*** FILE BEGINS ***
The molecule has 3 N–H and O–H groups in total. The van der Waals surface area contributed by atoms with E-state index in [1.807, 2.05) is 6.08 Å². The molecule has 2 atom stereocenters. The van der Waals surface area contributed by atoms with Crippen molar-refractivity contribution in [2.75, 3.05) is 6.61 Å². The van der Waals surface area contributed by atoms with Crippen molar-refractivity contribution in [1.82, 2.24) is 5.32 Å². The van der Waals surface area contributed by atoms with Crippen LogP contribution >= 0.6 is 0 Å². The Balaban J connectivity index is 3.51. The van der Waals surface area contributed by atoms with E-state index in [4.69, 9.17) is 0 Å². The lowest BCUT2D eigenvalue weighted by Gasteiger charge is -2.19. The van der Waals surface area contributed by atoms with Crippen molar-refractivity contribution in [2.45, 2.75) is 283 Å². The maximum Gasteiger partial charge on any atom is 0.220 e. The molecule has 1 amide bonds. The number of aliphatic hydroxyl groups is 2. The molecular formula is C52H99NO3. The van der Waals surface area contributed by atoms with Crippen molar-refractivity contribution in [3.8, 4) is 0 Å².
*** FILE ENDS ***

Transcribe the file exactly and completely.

The molecule has 3 N–H and O–H groups in total. The van der Waals surface area contributed by atoms with E-state index in [1.807, 2.05) is 6.08 Å². The molecule has 2 atom stereocenters. The van der Waals surface area contributed by atoms with Crippen molar-refractivity contribution in [2.75, 3.05) is 6.61 Å². The van der Waals surface area contributed by atoms with Crippen molar-refractivity contribution in [1.82, 2.24) is 5.32 Å². The van der Waals surface area contributed by atoms with Crippen LogP contribution >= 0.6 is 0 Å². The Balaban J connectivity index is 3.51. The van der Waals surface area contributed by atoms with E-state index in [4.69, 9.17) is 0 Å². The lowest BCUT2D eigenvalue weighted by Gasteiger charge is -2.19. The van der Waals surface area contributed by atoms with Crippen molar-refractivity contribution in [2.45, 2.75) is 283 Å². The maximum Gasteiger partial charge on any atom is 0.220 e. The molecule has 1 amide bonds. The number of aliphatic hydroxyl groups is 2. The molecular formula is C52H99NO3. The van der Waals surface area contributed by atoms with Crippen molar-refractivity contribution in [3.8, 4) is 0 Å².